Madagascar Institute installing the periscoping platform. Photo by Piotr for the New York Times
Madagascar Institute installing the periscoping platform. Photo by Piotr for the New York Times

We have two projectors- a Sanyo PLC_XF1000 or a Sanyo PLC_XP200L, which are 12,000 lumens and 7,000 lumens respectively. The bigger one is brighter, the smaller one more nimble and has the advantage that it can be checked as luggage when traveling by airplane. We power them in one of two ways: either by using a 198 amp hour deep cycle marine battery, with a 2000 watt pure sine inverter, or by using a 2,000 watt Honda silent generator. The batteries are quieter and allow for greater mobility. However, charging them, or knowing how long the charge will last is always a challenge. We can pull the projector, battery and inverter onto our handcart, for instance, and wheel it around on the sidewalk. The generator is noisier, but works very reliably for long periods of time (as long as we have enough gas). For projection mapping we use MadMapper, VDMX, or a piece of custom mapping software developed by collective member Grayson Earle, which you can download here. We are running these programs off of an Apple MacBook Pro. We also frequently use a nifty tool we developed that we call the People’s Pad, which allows individuals to write on buildings in light, in real time. You can see the demo here, and learn more about it here.

Projecting under the Brooklyn Bridge.
Projecting under the Brooklyn Bridge.
The Illuminator in action mode.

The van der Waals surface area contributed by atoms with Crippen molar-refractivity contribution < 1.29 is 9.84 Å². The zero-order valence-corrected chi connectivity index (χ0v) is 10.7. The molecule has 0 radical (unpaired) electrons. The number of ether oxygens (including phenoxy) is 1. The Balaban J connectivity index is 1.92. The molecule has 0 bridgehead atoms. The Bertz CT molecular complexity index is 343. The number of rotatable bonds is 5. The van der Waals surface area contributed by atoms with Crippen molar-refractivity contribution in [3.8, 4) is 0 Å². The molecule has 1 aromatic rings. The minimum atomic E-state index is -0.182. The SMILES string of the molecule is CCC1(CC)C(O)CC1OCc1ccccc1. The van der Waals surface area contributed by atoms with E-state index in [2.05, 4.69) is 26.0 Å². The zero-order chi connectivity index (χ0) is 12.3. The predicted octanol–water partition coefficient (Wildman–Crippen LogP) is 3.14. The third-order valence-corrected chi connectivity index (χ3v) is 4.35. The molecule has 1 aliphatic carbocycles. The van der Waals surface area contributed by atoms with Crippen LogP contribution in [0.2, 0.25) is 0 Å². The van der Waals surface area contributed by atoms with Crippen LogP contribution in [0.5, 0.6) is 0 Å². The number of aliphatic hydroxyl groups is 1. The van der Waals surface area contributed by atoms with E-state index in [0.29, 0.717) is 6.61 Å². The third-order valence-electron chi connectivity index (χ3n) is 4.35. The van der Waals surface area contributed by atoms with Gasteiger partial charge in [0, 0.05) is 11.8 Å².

The Illuminator in action mode.

Presentations & Workshops

Open Engagement Conference: Place and Revolution
April 17 — 19, 2015
Rachel Brown, Kyle Depew, Grayson Earle, Mark Read, Chris Rogy

Open Engagement is an international conference and platform to support socially engaged art. The conference highlights the work of transdisciplinary artists, activists, students, scholars, community members, and organizations. The theme of the 2015 conference, held in Pittsburgh, was Place and Revolution. The Illuminator’s presentation was entitled “The Battle for Public Visual Space,” in which we presented a history of our work followed by an investigation into our continued battle over the visual environment of New York City and beyond.

REFEST: Hybrid Performance and New Media Festival
November 22nd, 2014
Rachel Brown, Kyle Depew, Grayson Earle, Mark Read, Chris Rogy

At CultureHub’s REFEST, The Illuminator presented some of their recent work to a crowd of artists, activists, and technologists. After the discussion, in the spirit of “surveillance” – the theme of this year’s REFEST – The Illuminator projected a dual channeled video onto buildings on the street below. One channel showed video of US drone strikes from the on-board drone cameras; the other channel showed images acquired from Flickr that were geo-tagged from the same location as the drone strikes pictured. Images of families, birthday parties, landscapes, and normal life of people in the targeted regions.

Publications

All of Our Grievances Are Connected
Public Arts Dialog
The Illuminator
2015
The Illuminator
First Person Scholar
Grayson Earle
2015